“The weakness of private business investment in most developed countries through the neoliberal era is difficult to explain on the basis of a standard regression equation. Most of the usual determinants of investment – including profitability, interest rates, and tax and regulatory policies – were aligned in a direction that should have elicited more private investment effort. But the neoliberal recipe delivered less investment, not more. And the failure of accumulated wealth to trickle down creates major economic and political problems for the system and its elites.
For all of Donald Trump’s claims of being an “outsider”, changing the traditional rules of politics and policy, his economic program is absolutely consistent with the general direction of the trickle-down, neoliberal policies that have already governed the US for almost four decades. Trump will further shift the distribution of income upward to corporations and those who own them. His policies will suppress the incomes and the consumption of workers – including cutting their public services. His regulatory and fiscal priorities will favour investment in expensive, capital-intensive sectors (like energy and defense) that support relatively few jobs, while imposing enormous costs on broader society and the planet. His financial and monetary policies will continue to privilege financial wealth and speculation over real investment and production, undoing even the baby steps taken to rein in finance after the conflagration of 2008. The core logic of his approach is transparent: enhance the wealth and power of business and the wealthy, and they will invest more in America, and everyone will prosper. There is very little novel content in Trump’s incarnation of trickle-down policy, and very little reason to believe that it will succeed in revitalizing business investment activity that has chronically disappointed. Outside of bursts of new activity in a couple of targeted sectors (like energy and military industries), there is no reason to expect that the trajectory of US business investment will improve in any sustained fashion under Trump’s guidance. Certainly his program cannot recreate the virtuous combination of driving factors that powered the long postwar boom in US capital accumulation: near-full employment, a growing public sector, and strong productivity growth, all of which (for a while) reinforced the vitality of private investment.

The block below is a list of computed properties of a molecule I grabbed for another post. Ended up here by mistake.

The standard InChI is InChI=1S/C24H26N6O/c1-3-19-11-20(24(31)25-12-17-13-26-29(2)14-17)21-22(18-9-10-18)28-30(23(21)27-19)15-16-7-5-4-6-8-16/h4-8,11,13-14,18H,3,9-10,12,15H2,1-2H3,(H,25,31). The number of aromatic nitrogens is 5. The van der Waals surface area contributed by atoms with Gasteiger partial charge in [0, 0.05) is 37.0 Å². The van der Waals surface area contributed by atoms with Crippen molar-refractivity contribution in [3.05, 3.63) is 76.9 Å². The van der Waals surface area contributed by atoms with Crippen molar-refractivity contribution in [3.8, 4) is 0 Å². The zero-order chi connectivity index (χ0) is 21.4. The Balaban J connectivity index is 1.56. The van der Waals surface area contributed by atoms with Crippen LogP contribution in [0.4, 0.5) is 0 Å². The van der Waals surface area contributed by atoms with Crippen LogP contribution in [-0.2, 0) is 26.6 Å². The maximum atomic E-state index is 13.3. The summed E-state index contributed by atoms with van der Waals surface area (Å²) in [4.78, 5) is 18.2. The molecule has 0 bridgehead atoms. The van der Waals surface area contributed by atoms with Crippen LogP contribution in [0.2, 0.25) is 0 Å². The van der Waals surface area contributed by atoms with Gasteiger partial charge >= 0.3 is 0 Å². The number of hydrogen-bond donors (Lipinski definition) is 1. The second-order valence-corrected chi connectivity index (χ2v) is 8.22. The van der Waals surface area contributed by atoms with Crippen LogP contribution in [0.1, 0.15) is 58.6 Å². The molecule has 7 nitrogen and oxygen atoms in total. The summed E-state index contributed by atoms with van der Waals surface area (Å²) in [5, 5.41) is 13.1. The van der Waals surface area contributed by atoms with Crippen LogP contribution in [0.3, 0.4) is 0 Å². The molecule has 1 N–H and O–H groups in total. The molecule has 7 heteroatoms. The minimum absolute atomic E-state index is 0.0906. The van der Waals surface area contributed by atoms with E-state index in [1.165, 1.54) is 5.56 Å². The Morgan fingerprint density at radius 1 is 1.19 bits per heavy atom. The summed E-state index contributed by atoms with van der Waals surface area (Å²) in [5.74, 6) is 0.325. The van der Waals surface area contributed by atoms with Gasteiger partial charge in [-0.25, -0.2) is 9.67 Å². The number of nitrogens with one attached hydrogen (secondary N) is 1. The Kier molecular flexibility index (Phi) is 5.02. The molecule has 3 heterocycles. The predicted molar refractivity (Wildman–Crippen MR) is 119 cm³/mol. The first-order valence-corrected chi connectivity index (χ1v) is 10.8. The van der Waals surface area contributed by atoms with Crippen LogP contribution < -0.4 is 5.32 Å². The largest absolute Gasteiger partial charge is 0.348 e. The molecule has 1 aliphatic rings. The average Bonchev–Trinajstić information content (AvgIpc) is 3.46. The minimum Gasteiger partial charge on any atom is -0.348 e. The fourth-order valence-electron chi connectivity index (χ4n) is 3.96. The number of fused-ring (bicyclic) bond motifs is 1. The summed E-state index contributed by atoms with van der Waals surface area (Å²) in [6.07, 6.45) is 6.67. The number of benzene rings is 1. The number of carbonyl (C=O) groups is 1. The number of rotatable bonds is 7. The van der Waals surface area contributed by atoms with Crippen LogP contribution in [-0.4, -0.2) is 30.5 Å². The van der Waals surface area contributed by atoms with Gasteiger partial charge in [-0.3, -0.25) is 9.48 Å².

Even if the Trump program did succeed in motivating a generalized resurgence in US private business investment, of course, Americans (and others around the world) would have to ask themselves, “At what cost?” A temporary burst in investment in fossil fuel extraction and consumption, achieved by abandoning environmental regulations that were already too weak, is of dubious value when the costs of fossil fuel use are becoming intolerable. Similar questions could be asked about the general strategy of reinforcing profit margins through the suppression of wages and other socially destructive levers, in a country which already experiences more poverty and inequality than any other industrial nation. Business investment is never an end in its own right; it is socially beneficial only to the extent that it underpins job creation, incomes, productivity, and ultimate improvements in living standards. Trying to elicit a bit more investment effort by suppressing living standards a little further, is self-defeating to the ultimate purpose of economic development.
Investment in the US, and other advanced industrial countries, is held back by more fundamental problems than corporate tax design or environmental regulations. The fundamental vitality of the profit motive in eliciting accumulation, so celebrated in the early chapters of capitalist history, seems to have dissipated. The owners of businesses are content to consume their wealth, or hoard it, or speculate with it, instead of recycling it via new investments. Ever-more desperate attempts to elicit a bit more investment effort never seem to alter this stagnationist trajectory – with the incredible result today that overall production is actually becoming less capital-intensive, despite “miraculous” technological innovations. Trump is giving the trickle-down theory one more kick at the can, having successfully capitalized on popular discontent with the failures of previous attempts. Progressives must work harder to illuminate the failure of this business-led economic logic, and come up with other visions for financing capital investment, innovation and job-creation that do not depend on fruitlessly bribing the investing class to actually do the job it is supposed to.”
Jim Stanford (2017), US private capital accumulation and Trump’s economic program, in Trumponomics: Causes and Consequences, World Economic Association: College Publications, p.135-7.
The complete original article can be accessed for free here.